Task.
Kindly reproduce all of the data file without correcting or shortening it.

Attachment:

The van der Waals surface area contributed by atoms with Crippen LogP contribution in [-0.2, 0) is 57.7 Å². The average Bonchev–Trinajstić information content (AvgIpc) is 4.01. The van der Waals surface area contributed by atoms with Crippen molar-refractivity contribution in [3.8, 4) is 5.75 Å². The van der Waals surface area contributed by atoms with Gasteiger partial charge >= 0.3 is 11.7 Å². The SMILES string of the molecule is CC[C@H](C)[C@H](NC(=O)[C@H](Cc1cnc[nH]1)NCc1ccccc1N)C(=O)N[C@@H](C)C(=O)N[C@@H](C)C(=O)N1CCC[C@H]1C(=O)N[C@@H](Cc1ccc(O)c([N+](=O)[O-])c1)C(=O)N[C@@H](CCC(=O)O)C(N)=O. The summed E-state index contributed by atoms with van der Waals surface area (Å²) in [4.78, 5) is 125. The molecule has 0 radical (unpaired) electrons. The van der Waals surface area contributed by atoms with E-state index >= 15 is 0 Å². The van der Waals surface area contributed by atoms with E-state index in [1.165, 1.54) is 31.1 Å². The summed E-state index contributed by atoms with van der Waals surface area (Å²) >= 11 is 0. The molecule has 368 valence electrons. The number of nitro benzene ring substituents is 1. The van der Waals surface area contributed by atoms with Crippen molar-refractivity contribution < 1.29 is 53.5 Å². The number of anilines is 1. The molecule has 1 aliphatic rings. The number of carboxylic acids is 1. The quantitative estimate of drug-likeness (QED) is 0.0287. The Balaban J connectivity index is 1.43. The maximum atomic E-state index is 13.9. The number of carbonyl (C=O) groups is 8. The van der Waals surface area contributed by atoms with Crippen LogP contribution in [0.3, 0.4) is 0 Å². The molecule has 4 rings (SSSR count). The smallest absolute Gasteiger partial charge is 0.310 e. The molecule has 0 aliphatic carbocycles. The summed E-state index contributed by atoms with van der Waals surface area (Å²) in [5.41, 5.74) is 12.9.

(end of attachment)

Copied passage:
The van der Waals surface area contributed by atoms with Crippen LogP contribution in [-0.2, 0) is 57.7 Å². The average Bonchev–Trinajstić information content (AvgIpc) is 4.01. The van der Waals surface area contributed by atoms with Crippen molar-refractivity contribution in [3.8, 4) is 5.75 Å². The van der Waals surface area contributed by atoms with Gasteiger partial charge >= 0.3 is 11.7 Å². The SMILES string of the molecule is CC[C@H](C)[C@H](NC(=O)[C@H](Cc1cnc[nH]1)NCc1ccccc1N)C(=O)N[C@@H](C)C(=O)N[C@@H](C)C(=O)N1CCC[C@H]1C(=O)N[C@@H](Cc1ccc(O)c([N+](=O)[O-])c1)C(=O)N[C@@H](CCC(=O)O)C(N)=O. The summed E-state index contributed by atoms with van der Waals surface area (Å²) in [4.78, 5) is 125. The molecule has 0 radical (unpaired) electrons. The van der Waals surface area contributed by atoms with E-state index >= 15 is 0 Å². The van der Waals surface area contributed by atoms with E-state index in [1.165, 1.54) is 31.1 Å². The summed E-state index contributed by atoms with van der Waals surface area (Å²) >= 11 is 0. The molecule has 368 valence electrons. The number of nitro benzene ring substituents is 1. The van der Waals surface area contributed by atoms with Crippen molar-refractivity contribution < 1.29 is 53.5 Å². The number of anilines is 1. The molecule has 1 aliphatic rings. The number of carboxylic acids is 1. The quantitative estimate of drug-likeness (QED) is 0.0287. The Balaban J connectivity index is 1.43. The maximum atomic E-state index is 13.9. The number of carbonyl (C=O) groups is 8. The van der Waals surface area contributed by atoms with Crippen LogP contribution in [0.3, 0.4) is 0 Å². The molecule has 4 rings (SSSR count). The smallest absolute Gasteiger partial charge is 0.310 e. The molecule has 0 aliphatic carbocycles. The summed E-state index contributed by atoms with van der Waals surface area (Å²) in [5.41, 5.74) is 12.9.